The Canadian province of New Brunswick (New Brunswick) had announced in 2019 that it would close the province’s Confucius Institute, and that the partnership would end when the contract expires in 2022. The province’s education minister, Dominic Cardy, revealed at a hearing of the Canadian Parliamentary Committee on Canada-China Relations on 21 May that the decision to disband the Confucius Institute was made after the Chinese consul general came to the door to pressure and threaten the process with the export of Canadian lobster to China.
The Confucius Institute is a branch of the Chinese Communist Party, which focuses on cultural and linguistic projects, but also includes overt political propaganda, infiltrating the Canadian education sector through school operations.
Cady revealed that the first person to lobby was former New Brunswick Premier Shawn Graham, who wanted Cady to maintain relations with the Chinese, Chinese schools and Confucius Institutes. Then came his office the Chinese consul general in Canada, who made it clear that any situation that eroded the New Brunswick government’s relationship with China also threatened the sale of Canadian lobster in China.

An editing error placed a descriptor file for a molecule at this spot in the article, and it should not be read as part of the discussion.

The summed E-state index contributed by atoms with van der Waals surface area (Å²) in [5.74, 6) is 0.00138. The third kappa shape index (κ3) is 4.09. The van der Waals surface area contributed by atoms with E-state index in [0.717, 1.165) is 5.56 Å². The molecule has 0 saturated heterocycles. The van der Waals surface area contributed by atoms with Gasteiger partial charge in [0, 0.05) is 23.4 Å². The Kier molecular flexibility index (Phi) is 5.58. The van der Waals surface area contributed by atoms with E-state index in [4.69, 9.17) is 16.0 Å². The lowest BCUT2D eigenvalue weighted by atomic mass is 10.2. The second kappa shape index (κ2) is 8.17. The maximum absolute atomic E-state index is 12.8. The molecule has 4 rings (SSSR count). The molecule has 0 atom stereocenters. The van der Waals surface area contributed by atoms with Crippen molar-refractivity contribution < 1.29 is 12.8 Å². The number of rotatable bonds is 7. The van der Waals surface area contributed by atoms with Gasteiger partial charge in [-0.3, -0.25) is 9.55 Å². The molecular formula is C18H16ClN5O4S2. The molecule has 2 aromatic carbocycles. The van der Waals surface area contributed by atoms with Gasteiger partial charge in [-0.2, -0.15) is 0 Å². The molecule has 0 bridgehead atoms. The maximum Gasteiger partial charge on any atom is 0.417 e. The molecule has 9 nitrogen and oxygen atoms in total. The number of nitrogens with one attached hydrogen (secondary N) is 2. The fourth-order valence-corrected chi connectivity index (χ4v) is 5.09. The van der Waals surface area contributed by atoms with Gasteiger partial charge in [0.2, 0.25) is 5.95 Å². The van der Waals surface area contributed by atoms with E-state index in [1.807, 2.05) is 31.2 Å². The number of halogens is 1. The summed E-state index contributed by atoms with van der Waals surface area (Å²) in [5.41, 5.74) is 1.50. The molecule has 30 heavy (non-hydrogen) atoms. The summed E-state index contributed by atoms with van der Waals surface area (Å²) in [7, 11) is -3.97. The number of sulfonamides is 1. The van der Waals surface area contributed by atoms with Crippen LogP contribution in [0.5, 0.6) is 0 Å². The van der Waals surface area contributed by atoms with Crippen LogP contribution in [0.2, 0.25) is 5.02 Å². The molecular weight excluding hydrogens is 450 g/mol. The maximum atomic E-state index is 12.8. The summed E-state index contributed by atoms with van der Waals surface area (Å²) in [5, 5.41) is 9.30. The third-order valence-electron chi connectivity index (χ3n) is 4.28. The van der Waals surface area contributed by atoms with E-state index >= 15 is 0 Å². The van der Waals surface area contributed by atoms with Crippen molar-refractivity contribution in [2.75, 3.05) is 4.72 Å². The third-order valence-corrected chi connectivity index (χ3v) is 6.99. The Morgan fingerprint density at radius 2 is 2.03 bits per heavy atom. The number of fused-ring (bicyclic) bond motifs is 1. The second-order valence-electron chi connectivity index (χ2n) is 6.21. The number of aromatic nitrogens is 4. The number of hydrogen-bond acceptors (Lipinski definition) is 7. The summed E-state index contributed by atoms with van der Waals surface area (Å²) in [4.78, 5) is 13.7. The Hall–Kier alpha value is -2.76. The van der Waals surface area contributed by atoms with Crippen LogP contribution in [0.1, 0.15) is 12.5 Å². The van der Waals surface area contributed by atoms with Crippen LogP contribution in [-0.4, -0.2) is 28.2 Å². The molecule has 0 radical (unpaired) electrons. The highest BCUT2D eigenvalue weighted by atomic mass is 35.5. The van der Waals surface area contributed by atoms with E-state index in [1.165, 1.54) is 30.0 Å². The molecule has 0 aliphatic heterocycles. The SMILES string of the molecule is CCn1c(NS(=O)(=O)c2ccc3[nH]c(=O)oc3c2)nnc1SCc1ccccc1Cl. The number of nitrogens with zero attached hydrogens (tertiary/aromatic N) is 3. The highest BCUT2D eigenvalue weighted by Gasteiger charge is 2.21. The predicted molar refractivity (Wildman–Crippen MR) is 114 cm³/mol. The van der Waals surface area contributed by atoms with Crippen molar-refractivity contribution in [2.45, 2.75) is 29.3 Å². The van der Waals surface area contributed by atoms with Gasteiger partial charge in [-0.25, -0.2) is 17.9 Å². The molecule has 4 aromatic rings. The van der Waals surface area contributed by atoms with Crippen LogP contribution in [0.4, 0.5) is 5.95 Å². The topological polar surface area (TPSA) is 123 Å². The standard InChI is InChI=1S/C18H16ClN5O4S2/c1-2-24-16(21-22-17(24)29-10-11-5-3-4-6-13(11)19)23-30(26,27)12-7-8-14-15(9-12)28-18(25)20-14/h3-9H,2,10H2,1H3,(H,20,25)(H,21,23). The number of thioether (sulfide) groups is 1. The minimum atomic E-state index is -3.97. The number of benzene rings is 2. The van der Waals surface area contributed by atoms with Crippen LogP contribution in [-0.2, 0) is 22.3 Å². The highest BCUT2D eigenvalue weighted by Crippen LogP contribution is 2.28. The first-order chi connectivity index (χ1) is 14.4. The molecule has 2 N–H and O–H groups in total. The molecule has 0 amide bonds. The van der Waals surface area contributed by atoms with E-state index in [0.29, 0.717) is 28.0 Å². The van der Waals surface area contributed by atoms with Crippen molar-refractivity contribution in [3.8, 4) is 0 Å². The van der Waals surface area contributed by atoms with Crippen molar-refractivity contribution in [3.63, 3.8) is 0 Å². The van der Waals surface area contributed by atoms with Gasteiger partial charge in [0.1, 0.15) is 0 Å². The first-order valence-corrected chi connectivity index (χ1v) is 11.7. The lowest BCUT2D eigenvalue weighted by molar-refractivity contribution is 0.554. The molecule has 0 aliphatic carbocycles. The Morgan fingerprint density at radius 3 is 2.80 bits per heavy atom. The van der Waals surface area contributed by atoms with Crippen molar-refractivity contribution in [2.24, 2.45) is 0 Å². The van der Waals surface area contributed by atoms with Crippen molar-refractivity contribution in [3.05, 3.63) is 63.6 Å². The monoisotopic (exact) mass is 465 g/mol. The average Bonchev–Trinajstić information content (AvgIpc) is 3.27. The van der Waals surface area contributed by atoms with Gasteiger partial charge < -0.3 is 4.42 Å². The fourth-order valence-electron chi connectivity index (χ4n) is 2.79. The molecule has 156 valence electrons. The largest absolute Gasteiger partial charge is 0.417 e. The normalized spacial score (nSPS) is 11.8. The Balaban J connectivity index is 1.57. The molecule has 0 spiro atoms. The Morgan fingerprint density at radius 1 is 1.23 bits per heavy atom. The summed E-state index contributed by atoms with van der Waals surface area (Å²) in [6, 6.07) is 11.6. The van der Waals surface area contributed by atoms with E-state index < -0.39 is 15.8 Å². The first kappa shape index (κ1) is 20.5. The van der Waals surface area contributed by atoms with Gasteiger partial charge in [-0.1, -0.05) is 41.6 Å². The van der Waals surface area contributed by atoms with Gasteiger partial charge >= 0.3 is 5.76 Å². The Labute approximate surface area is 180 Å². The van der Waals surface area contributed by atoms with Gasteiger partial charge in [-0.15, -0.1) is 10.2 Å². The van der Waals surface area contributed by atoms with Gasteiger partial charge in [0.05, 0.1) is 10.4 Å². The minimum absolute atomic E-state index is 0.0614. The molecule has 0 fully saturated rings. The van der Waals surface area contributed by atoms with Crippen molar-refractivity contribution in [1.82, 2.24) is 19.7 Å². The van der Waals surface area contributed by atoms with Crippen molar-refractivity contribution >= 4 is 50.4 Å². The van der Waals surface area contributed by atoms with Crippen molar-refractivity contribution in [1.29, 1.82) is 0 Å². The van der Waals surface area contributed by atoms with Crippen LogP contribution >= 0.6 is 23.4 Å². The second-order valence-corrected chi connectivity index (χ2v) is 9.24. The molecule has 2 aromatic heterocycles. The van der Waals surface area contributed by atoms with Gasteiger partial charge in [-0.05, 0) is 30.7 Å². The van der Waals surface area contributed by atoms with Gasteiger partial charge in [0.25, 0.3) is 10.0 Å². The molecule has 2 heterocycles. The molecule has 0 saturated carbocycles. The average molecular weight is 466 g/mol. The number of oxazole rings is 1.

The consul general invited him to visit China and said that China is a democratic country and asked him to dispel his doubts, but also said that the termination of the Confucius Institute would be an interference in China’s internal affairs and an infringement on the right to self-determination and national autonomy. Cadi was well aware that the other side was exerting pressure, threatening economic retaliation, and that the incident had evolved into a binational issue. He responded to the other side that these accusations did not apply, “This is a school matter, and you are talking about lobsters.”
According to Cady, it is becoming clear from reports from around the world that this is part of the Chinese Communist model, and that after taking advantage of Chinese hospitality, the Communist Party will move to the next stage of “veiled threats,” where lobsters will become part of the provincial education system if they insist on ending the Confucius Institute, and where China may make a decision about economic relations with Canada based on what happens in New Brunswick. China could also make decisions about its economic relations with Canada based on what happens in New Brunswick. He therefore reminded the Canada-China Council of the need to understand the threat of the Chinese Communist Party and to keep their distance when dealing with countries with different values.